How to resell a property in Thailand?

Whether to cash in, or simply because you are moving on, there might be a time when you want to sell a property in Thailand. Below is a look at what needs to be done, and a few tips on making the process go smoothly.

Table of Contents
  1. How do I sell my property in Thailand?
  2. What are the legal obligations for the seller in Thailand?
    1. Assuming the mortgage
    2. Required Documents
  3. Reselling a freehold, leasehold or a property purchased with a Thai company


How do I sell my property in Thailand?

When you are trying to resale a property in Thailand, one of the first things you will need to do is to advertise it.

This can be done in the same way you would do in your home country:

  • You could try posting in some of the local newspapers and there are some English ones available.
  • You can also try advertising online and you will find several forums and other online groups.
  • You can use the services of a real estate agent to benefit from his network and knowledge of the market.

The latest option is the preferred option for most people and perhaps also the most effective. This is because a real estate agent will already have sophisticated marketing techniques in place that helps when trying to resale a property in Thailand. They will basically do much of the hard work while you wait for a buyer.

When it comes to selling, there are also certain steps you can take to help ensure everything goes as smoothly as possible:

  1. Have an appraisal done.
  2. Set a realistic asking price.
  3. Make any repairs before the property is shown.
  4. Make sure the property is as clean and tidy as possible before showings.
  5. Have a draft sale and purchase agreement available.
  6. Also have all other documents related to property on hand when needed.

What are the legal obligations for the seller in Thailand?

When the price and other details have been negotiated, a purchase contract will need to be drawn up and signed by all parties involved. This will usually be organized with help from the real estate agent. The purchase contract should also include any furniture and appliances that are included in the sale. It is at this point when a deposit on the property is usually paid.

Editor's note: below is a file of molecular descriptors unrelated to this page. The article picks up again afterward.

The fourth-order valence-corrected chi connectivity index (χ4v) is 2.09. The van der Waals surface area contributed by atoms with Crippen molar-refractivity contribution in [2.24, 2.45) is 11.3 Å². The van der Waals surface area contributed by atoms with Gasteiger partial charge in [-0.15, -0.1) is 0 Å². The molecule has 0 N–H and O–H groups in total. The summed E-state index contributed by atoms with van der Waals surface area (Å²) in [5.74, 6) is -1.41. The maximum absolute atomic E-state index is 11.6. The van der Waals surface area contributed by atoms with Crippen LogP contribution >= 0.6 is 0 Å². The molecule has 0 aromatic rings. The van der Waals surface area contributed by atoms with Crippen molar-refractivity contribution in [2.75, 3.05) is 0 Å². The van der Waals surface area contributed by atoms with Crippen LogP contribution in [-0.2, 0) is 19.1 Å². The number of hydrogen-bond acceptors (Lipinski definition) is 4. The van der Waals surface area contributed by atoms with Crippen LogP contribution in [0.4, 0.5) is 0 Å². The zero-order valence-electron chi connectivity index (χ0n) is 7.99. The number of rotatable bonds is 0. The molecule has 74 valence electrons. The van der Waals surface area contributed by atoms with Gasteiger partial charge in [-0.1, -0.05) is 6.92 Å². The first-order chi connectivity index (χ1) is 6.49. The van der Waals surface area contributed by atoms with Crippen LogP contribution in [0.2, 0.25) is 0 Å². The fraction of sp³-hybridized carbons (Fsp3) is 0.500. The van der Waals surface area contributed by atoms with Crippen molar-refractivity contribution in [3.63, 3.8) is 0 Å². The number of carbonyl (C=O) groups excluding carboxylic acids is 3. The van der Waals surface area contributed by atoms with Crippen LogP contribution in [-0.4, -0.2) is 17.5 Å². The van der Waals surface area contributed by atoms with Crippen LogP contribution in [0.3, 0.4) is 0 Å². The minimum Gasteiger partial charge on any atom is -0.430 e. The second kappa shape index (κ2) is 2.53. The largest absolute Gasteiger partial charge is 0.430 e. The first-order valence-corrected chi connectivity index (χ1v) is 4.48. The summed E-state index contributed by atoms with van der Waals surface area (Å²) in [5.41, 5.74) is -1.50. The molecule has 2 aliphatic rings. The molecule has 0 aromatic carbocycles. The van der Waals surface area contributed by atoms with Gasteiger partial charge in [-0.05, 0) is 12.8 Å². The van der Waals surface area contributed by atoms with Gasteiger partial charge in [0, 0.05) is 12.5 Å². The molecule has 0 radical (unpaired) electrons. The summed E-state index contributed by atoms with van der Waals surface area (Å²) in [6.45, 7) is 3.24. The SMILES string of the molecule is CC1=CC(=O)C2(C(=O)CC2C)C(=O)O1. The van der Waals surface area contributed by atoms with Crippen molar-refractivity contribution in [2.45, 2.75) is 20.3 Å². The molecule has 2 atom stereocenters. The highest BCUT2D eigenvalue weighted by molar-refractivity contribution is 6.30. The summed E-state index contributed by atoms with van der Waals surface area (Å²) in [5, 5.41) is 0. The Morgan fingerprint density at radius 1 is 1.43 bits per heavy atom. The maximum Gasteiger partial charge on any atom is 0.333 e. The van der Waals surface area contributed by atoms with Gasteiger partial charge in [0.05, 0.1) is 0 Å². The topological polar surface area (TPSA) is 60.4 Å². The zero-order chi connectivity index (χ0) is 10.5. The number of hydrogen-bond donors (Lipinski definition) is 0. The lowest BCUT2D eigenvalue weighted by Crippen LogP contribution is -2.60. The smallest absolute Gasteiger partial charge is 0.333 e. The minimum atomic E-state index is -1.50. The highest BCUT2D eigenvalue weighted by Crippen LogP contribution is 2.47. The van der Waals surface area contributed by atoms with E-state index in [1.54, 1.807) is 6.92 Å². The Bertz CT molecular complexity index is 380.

The sale agreement should also include a clause stating the seller can withdraw just in case plans change. The seller will be expected to return the prospective buyer’s deposit in full if they withdraw.


Assuming the mortgage

In some cases, the seller will finance the purchase for the buyer. The buyer will be expected to pay a certain amount on completion, with the rest to be paid in instalments. This would be a private agreement between the parties involved. It is sometimes done in Thailand where foreigners are concerned because it can be difficult for the foreigner to get funding like mortgages themselves.


Required Documents

Exactly which documents will be provided can depend on the specifics when trying to resale a property in Thailand.

All or most of the documents below will likely be required:

  • ID card or passport.
  • Related title deeds.
  • Purchase agreement contract.
  • Marriage or divorce certificate.
  • House registration document.
  • Appropriate documentation from the bank if there is still a mortgage on the property.
  • If the property is a condo unit, a document will be needed stating no more than 49% if the condos in the building are foreign owned.
  • Power of attorney form if required.
  • If the property is a condo, a Foreign Exchange Transfer from may be needed.
  • A document declaring there are no outstanding maintenance fees.
  • Any relevant warranty and property tax documents.

Reselling a freehold, leasehold or a property purchased with a Thai company

If you are trying to resale a property in Thailand that was purchased under a Thai company then the proceedings are quite like if you were selling as an individual. Differences are mainly in the documentation that will need to be provided to show the land is being transferred from a company.

In some cases, particularly when the buyer is a foreigner, it is easier for the company to be transferred to the buyer instead. The land will remain under the ownership of the company so the new company directory will also acquire the ownership of the land.

While this will help to cut through a lot of the proceedings involving the resale of a property, it will still be necessary to have lawyers involved in the transaction. The transaction will typically be carried out by the ministry of labor because the buyer will need to be installed as the new company director.

While this method might be preferred when there is a foreign buyer, it is less likely to be the case when there is a Thai buyer. This is simply because the buyer is less likely to want to acquire the company as well as the property.